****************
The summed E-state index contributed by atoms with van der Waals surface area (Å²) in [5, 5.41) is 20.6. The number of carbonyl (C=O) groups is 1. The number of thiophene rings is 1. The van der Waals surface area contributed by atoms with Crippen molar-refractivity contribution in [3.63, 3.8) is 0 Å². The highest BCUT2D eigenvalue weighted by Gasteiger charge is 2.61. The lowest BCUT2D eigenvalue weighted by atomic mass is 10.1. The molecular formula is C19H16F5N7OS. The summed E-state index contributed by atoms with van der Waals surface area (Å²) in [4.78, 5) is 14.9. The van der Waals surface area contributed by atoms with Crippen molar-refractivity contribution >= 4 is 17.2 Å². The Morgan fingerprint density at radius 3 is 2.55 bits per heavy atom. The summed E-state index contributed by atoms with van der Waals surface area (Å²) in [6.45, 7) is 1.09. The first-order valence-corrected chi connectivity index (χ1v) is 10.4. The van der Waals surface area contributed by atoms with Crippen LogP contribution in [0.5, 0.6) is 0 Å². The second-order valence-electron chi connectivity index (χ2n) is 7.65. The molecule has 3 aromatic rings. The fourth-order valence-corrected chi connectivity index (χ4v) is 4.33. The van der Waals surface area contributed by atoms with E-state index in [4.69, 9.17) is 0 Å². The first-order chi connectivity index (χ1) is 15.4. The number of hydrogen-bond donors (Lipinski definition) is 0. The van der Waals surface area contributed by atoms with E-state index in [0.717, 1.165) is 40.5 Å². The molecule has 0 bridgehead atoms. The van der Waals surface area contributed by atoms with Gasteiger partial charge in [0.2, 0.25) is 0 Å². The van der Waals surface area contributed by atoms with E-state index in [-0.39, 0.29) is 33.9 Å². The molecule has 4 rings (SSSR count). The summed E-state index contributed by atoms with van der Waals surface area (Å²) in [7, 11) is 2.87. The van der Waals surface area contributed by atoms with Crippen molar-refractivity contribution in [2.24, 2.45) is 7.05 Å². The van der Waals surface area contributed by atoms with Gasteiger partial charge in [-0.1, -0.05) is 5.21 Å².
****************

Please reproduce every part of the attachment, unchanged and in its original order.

The summed E-state index contributed by atoms with van der Waals surface area (Å²) in [5, 5.41) is 20.6. The number of carbonyl (C=O) groups is 1. The number of thiophene rings is 1. The van der Waals surface area contributed by atoms with Crippen molar-refractivity contribution in [3.63, 3.8) is 0 Å². The highest BCUT2D eigenvalue weighted by Gasteiger charge is 2.61. The lowest BCUT2D eigenvalue weighted by atomic mass is 10.1. The molecular formula is C19H16F5N7OS. The summed E-state index contributed by atoms with van der Waals surface area (Å²) in [4.78, 5) is 14.9. The van der Waals surface area contributed by atoms with Crippen molar-refractivity contribution >= 4 is 17.2 Å². The Morgan fingerprint density at radius 3 is 2.55 bits per heavy atom. The summed E-state index contributed by atoms with van der Waals surface area (Å²) in [6.45, 7) is 1.09. The first-order valence-corrected chi connectivity index (χ1v) is 10.4. The van der Waals surface area contributed by atoms with Crippen LogP contribution in [0.5, 0.6) is 0 Å². The second-order valence-electron chi connectivity index (χ2n) is 7.65. The molecule has 3 aromatic rings. The fourth-order valence-corrected chi connectivity index (χ4v) is 4.33. The van der Waals surface area contributed by atoms with E-state index in [4.69, 9.17) is 0 Å². The first-order chi connectivity index (χ1) is 15.4. The number of hydrogen-bond donors (Lipinski definition) is 0. The van der Waals surface area contributed by atoms with E-state index in [0.717, 1.165) is 40.5 Å². The molecule has 0 bridgehead atoms. The van der Waals surface area contributed by atoms with Gasteiger partial charge in [0.2, 0.25) is 0 Å². The van der Waals surface area contributed by atoms with E-state index in [-0.39, 0.29) is 33.9 Å². The molecule has 4 rings (SSSR count). The summed E-state index contributed by atoms with van der Waals surface area (Å²) in [7, 11) is 2.87. The van der Waals surface area contributed by atoms with Crippen molar-refractivity contribution in [2.24, 2.45) is 7.05 Å². The van der Waals surface area contributed by atoms with Gasteiger partial charge in [-0.1, -0.05) is 5.21 Å².